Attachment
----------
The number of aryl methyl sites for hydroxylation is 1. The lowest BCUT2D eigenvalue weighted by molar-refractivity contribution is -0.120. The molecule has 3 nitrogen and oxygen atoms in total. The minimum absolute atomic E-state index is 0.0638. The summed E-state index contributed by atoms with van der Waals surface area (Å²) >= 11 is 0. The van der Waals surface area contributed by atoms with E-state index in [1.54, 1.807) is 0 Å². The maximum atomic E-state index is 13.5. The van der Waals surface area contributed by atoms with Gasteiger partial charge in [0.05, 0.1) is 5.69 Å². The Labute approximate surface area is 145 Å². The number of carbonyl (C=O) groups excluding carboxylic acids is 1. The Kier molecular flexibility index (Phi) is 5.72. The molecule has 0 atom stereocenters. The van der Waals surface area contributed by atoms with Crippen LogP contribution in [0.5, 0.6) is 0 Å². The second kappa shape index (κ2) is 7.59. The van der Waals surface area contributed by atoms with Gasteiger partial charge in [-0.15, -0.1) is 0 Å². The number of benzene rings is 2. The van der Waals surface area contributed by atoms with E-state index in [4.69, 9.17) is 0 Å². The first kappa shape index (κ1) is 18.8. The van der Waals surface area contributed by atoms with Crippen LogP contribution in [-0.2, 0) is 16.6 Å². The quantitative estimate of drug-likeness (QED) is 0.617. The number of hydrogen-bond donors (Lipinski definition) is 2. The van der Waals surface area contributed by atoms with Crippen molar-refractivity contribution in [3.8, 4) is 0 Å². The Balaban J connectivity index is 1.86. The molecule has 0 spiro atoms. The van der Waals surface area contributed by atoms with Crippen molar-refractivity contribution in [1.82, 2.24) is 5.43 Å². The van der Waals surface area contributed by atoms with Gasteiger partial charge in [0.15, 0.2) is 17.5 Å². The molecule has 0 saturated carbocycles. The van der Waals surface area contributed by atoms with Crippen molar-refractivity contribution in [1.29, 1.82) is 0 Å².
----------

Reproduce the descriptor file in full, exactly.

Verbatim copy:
The number of aryl methyl sites for hydroxylation is 1. The lowest BCUT2D eigenvalue weighted by molar-refractivity contribution is -0.120. The molecule has 3 nitrogen and oxygen atoms in total. The minimum absolute atomic E-state index is 0.0638. The summed E-state index contributed by atoms with van der Waals surface area (Å²) >= 11 is 0. The van der Waals surface area contributed by atoms with E-state index in [1.54, 1.807) is 0 Å². The maximum atomic E-state index is 13.5. The van der Waals surface area contributed by atoms with Gasteiger partial charge in [0.05, 0.1) is 5.69 Å². The Labute approximate surface area is 145 Å². The number of carbonyl (C=O) groups excluding carboxylic acids is 1. The Kier molecular flexibility index (Phi) is 5.72. The molecule has 0 atom stereocenters. The van der Waals surface area contributed by atoms with Crippen LogP contribution in [0.5, 0.6) is 0 Å². The second kappa shape index (κ2) is 7.59. The van der Waals surface area contributed by atoms with Gasteiger partial charge in [-0.15, -0.1) is 0 Å². The number of benzene rings is 2. The van der Waals surface area contributed by atoms with E-state index in [4.69, 9.17) is 0 Å². The first kappa shape index (κ1) is 18.8. The van der Waals surface area contributed by atoms with Crippen LogP contribution in [-0.2, 0) is 16.6 Å². The quantitative estimate of drug-likeness (QED) is 0.617. The number of hydrogen-bond donors (Lipinski definition) is 2. The van der Waals surface area contributed by atoms with Crippen molar-refractivity contribution in [3.8, 4) is 0 Å². The Balaban J connectivity index is 1.86. The molecule has 0 spiro atoms. The van der Waals surface area contributed by atoms with Crippen molar-refractivity contribution in [1.82, 2.24) is 5.43 Å². The van der Waals surface area contributed by atoms with Gasteiger partial charge in [0.15, 0.2) is 17.5 Å². The molecule has 0 saturated carbocycles. The van der Waals surface area contributed by atoms with Crippen molar-refractivity contribution in [1.29, 1.82) is 0 Å².